Beginning in January, students interested in earning bachelor's degrees for the high-demand field of nursing can enroll in a Bachelor of Science in Nursing online program from Lyon College.
Through partnerships -- including White River Health of Batesville and the University of Arkansas Community College at Batesville -- and collaborations, "we have developed a cutting-edge curriculum mapped to the" latest American Association of Colleges of Nursing "essential domains, competencies, and sub-competencies," said Becky Le, director of Lyon College's Department of Nursing.
Although students are online, they will still be engaged in practical experiences throughout the curriculum, enabling them to perform and demonstrate their knowledge, skills and attitudes.
"It sounds tough, but it is possible," Le said.
Lyon College's foray into the online nursing program comes at a time when Arkansas is roughly 9,000 nurses short of meeting care demand in the state, according to a report released earlier this year that was commissioned by the Arkansas Hospital Association.
The report, compiled by GlobalData PLC -- a data analytics and consulting company headquartered in London -- noted demand for RNs is expected to grow by roughly 8% by 2035, "primarily driven by the projected increase in Arkansas's eldest population age groups."
The online BSN isn't Lyon's only attempt to meet health care needs in the state. The college is also launching the state's first dental school -- alongside a veterinary school -- with hopes to begin offering classes next year or in 2025 in Little Rock.
THE ONLINE PROGRAM
"We do this through virtual reality, digital clinical experiences, local or virtual health field trips, value clarification exercises, clinical judgement self-reflections, preceptor/faculty evaluations, group dialogues, presentations, scholarly papers, case studies, clinical encounter notes, electronic charting, etc.," Le added.
"Students will have the opportunity to use the nursing process in assessment of individuals, families, communities, and health care systems, [and] these hands-on assessments will develop into initiatives that improve patient outcomes at all levels."
The pre-nursing entry pathway of this new offering prepares students for admission to a Registered Nurse licensure program and completion of the Bachelor of Science in Nursing degree, according to Carol Langston, Lyon's director of college communications. Based on completion of admission criteria, students may begin Lyon College courses before, during or after entering a nursing licensure program, and 40 block credits will transfer from the RN licensure program to Lyon College.
If Early Admission/Pre-Nursing Entry Students have completed all general education requirements for the Associate of Applied Science in nursing with a cumulative GPA of 2.75, plus nine credits of nursing courses with a cumulative GPA of 2.0 or higher, they can apply for concurrent enrollment, Le said. That means they could graduate with an AAS in nursing and BSN at the same time.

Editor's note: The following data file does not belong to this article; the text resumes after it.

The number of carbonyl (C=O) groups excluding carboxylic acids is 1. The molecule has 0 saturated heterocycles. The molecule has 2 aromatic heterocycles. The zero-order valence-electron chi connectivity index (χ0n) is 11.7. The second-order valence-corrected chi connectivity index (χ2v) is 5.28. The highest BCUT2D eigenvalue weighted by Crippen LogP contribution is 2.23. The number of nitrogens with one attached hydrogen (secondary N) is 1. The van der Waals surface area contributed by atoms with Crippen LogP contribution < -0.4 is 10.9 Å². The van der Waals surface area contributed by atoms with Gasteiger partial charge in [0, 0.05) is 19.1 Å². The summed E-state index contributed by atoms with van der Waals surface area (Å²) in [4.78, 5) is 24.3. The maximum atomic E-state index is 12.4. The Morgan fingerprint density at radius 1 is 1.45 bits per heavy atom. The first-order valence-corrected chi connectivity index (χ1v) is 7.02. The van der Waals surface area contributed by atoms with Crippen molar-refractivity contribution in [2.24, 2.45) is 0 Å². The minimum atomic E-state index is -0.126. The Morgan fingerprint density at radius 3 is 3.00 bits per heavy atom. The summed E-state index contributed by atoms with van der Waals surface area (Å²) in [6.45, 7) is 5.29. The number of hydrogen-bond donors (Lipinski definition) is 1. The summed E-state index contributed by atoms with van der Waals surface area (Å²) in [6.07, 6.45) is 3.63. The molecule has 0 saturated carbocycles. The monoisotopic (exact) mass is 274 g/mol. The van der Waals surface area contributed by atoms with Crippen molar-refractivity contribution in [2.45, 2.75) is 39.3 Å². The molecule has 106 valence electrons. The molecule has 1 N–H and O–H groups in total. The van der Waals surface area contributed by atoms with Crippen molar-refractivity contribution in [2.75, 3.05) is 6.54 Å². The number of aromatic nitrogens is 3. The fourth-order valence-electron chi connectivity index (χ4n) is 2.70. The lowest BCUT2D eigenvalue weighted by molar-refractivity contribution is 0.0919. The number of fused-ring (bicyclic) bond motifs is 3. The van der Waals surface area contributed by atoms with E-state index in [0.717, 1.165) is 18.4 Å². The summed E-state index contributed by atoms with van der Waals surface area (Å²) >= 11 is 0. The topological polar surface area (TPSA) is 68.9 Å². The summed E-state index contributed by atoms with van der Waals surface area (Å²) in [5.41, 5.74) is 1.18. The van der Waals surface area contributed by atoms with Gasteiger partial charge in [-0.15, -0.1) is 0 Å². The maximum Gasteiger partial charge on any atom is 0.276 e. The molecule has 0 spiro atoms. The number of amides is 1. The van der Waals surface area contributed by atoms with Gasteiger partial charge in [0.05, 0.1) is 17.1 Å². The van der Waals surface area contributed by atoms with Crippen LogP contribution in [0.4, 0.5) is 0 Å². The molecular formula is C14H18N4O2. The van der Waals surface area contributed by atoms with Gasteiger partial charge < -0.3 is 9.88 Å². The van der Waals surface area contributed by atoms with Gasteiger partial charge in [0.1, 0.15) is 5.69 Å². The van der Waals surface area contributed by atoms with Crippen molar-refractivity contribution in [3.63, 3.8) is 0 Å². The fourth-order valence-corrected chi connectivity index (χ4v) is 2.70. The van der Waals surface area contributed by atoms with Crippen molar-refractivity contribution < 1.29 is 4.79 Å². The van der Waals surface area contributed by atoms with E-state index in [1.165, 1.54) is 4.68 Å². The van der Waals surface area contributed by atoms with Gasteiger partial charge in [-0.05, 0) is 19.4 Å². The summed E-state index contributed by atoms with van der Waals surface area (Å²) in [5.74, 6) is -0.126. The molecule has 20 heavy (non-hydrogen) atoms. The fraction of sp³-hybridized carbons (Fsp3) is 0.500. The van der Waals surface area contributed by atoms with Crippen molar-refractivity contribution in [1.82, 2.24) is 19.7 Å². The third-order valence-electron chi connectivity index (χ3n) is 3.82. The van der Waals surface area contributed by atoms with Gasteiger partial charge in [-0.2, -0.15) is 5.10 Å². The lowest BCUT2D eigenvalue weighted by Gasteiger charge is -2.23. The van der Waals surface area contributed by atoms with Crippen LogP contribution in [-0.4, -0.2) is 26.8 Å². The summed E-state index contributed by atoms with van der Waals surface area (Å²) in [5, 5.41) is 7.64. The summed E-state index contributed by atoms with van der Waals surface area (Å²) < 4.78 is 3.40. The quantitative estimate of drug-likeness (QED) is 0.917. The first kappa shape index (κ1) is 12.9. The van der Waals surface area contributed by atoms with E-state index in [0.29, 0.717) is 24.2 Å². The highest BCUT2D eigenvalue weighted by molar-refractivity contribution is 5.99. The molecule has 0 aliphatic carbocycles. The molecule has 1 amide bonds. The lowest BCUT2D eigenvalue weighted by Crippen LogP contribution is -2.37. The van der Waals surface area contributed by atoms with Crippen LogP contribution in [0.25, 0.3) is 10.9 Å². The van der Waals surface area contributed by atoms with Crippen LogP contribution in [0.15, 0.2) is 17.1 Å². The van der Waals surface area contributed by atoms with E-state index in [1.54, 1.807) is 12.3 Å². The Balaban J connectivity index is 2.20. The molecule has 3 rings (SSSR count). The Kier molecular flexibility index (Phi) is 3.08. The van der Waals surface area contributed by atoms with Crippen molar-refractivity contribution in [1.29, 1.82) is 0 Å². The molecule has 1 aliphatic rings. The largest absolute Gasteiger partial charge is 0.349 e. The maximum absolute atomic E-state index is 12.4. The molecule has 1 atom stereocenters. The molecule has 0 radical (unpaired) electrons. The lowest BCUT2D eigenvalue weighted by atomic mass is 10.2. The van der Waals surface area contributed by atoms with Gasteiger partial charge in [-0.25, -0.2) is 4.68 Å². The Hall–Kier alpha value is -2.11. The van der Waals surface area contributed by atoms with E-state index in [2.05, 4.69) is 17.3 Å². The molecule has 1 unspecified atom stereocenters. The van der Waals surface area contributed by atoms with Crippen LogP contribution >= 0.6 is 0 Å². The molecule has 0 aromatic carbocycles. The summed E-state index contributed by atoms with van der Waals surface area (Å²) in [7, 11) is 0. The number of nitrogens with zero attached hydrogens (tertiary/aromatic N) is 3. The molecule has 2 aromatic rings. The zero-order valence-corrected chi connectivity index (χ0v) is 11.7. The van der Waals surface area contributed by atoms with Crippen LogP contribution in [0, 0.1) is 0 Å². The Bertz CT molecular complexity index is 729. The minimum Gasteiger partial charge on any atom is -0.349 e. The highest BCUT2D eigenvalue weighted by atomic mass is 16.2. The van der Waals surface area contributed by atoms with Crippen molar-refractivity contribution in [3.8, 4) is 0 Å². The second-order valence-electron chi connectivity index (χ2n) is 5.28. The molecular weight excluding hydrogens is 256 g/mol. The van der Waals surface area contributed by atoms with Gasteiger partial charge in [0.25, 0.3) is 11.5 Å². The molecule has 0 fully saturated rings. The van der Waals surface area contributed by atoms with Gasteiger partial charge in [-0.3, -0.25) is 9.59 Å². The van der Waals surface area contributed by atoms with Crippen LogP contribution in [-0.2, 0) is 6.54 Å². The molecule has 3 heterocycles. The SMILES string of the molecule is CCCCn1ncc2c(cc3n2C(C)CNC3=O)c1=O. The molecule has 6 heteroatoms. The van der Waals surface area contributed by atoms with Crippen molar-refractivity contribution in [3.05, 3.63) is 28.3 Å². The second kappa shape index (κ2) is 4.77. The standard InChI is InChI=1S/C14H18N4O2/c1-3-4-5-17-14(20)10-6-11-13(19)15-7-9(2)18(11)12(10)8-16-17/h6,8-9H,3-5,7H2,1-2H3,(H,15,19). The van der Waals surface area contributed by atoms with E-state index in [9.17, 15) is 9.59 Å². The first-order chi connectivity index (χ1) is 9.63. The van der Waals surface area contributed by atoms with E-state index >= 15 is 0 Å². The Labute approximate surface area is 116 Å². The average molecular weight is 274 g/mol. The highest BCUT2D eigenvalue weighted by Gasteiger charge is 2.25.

The second pathway -- post-nursing entry -- is designed for nurses who have already earned the RN qualification and professional licensure, according to Langston. This completion program builds on and expands established nursing knowledge, skills and attitudes while providing research-based nursing science, principles of nursing leadership and a liberal arts foundation. As is the case with the pre-nursing pathway, 40 block credits will transfer from the RN licensure program to Lyon.
Nurses have a high standard of expectations for learning as demanded by the public, hospitals and all stakeholders, so nursing is a rigorous program, and "our accrediting body, the Commission on Collegiate Nursing Education, requires our curriculum to be competency based as described by the" American Association of Colleges of Nursing, Le said.
"Nursing educators are challenged to develop a curriculum that allows students to progress through self-evaluation, peer-evaluation, preceptor-evaluation, and faculty-evaluation, [and] all of these learning activities are measured through the acquisition of competence in nursing domains that encompass modern day nursing knowledge, skills, and attitude requirements," she said.
Lyon's program has been approved by the Higher Learning Commission and has initial approval from the Commission on Collegiate Nursing Education to pursue accreditation, Le added. "Our initial cohort is planned to serve 10-12 students," but administrators hope to add students in future cohorts and can accommodate 20 students per class.
At $355 per credit hour with no additional fees, this "innovative program" costs less per-hour than a traditional full-time, in-person experience and creates more flexibility for working adults, according to Langston. Applications are now being accepted at lyon.edu/nursing.
The new program "is a testament to our commitment to advancing healthcare education," Provost Kurt Grafton stated in a news release from Lyon. "This program will empower our students to elevate their skills, enhance patient care, and make an even greater impact on our Arkansas communities."
Hospitals staffed with 80% BSN-prepared nurses had nearly 25% lower odds of inpatient mortality compared to those with only 30% BSN-prepared nurses, according to the AACN.
BSN-prepared nurses have abilities that benefit patients and health care providers, demonstrated by 24% greater odds of survival among patients who experienced in-hospital cardiac arrest, 10% lower odds of death in patients with Alzheimer's disease and related dementias, and 32% decrease in surgical mortality cases in hospitals that increased their proportion of BSN-prepared nurses over time.
"We want to allow students to maximize their employment opportunities and expand the numbers of BSN-prepared nurses in our workforce," Le said. "These degree programs save lives."